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Wet Grinding Ball Mill


The void volume between the grinding media, with the mill half charged, represents approximately 20% of the total volume of the mill.



Fastest grinding occurs where there is just sufficient material in a batch to fill all voids and slightly cover the grinding media. The material should never be allowed to drop below the surface of the grinding media, because when this happens, excessive wear occurs to the mill and grinding media and contaminates the material itself. The largest size batches should not exceed 60% of total mill volume.

We should establish the batch size consistent with the allowable running time. It is recommended to do a little experimentation with the batch size to try to develop a system that will work out best under particular grinding conditions. The one principal rule to remember is that the grinding media must be covered with material.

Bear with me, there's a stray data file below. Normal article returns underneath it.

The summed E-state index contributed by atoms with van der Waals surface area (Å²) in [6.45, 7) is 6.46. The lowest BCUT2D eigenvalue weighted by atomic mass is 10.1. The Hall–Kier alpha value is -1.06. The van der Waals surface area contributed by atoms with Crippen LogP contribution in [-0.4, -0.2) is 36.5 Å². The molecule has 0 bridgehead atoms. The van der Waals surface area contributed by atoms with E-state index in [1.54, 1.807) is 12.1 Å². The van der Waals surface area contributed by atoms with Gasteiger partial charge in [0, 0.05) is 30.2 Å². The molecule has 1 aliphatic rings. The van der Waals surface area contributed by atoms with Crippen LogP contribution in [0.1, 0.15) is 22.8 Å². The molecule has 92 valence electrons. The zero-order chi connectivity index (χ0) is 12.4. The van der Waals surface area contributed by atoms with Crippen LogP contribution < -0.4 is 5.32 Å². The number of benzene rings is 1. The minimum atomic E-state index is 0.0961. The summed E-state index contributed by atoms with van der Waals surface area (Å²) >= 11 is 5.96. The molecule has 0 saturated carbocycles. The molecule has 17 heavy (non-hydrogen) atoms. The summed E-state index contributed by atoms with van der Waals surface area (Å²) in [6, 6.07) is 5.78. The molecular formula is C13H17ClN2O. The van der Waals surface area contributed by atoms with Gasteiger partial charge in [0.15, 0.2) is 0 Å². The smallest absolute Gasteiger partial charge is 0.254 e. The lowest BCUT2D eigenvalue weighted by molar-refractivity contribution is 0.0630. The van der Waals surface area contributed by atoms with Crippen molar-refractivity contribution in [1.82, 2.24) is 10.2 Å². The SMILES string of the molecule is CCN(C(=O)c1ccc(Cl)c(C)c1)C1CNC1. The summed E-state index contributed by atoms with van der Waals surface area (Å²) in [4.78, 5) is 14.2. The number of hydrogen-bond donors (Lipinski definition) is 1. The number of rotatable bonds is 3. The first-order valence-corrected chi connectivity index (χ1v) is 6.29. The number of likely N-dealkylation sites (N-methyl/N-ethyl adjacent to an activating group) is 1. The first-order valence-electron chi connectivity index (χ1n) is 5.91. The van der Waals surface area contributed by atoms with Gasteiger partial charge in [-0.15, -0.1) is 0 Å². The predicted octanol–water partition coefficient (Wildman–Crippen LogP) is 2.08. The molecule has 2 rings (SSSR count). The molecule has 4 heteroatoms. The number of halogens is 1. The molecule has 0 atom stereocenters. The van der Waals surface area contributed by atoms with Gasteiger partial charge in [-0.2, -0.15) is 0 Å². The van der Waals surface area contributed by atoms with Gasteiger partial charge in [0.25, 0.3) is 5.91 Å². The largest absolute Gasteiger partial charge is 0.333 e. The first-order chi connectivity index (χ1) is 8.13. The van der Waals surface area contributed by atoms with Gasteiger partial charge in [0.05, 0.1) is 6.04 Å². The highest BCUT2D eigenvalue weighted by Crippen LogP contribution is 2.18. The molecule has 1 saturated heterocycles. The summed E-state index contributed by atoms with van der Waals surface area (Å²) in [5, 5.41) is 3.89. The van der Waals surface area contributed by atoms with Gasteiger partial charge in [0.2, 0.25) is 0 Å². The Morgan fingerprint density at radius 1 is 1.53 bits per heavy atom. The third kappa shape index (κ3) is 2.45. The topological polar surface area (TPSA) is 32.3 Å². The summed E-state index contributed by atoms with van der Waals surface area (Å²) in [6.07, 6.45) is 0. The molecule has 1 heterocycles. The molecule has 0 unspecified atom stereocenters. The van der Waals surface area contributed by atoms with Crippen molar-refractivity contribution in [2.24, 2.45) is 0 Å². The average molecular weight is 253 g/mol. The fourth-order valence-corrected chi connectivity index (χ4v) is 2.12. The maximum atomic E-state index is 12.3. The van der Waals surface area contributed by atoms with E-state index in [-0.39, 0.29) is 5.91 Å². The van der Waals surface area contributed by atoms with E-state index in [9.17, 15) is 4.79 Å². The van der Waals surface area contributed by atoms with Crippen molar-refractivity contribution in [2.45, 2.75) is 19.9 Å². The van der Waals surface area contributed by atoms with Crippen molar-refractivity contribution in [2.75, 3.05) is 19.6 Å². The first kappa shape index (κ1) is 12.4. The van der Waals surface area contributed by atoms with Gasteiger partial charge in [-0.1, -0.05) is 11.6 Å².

Viscosity - The most important element in wet grinding is the viscosity of the batch. Low viscosity materials permit the grinding media to move with excessive speed and this may cause abnormal wear, contamination and heat build-up. If the low viscosities cannot be avoided then it is imperative that small grinding media be used.

With high viscosities free movement of the grinding media is impeded. This can cause a carrying over and "throw" of the media resulting in inefficiencies and contamination.

Based on accepted milling techniques, we have found the following viscosities measured at milling temperature usually work out best:
  • For flint pebbles/ porcelain balls 600 to 1100 centipoises
  • For high density balls, 1100 to 2100 centipoises
  • For steel balls 1100 to 2400 centipoises
Dry Grinding Ball Mill
Whenever there is a choice between grinding a product wet or dry, wet grinding will generally prove better. However, in many cases, it is impractical to grind wet due to the nature of the process or product.
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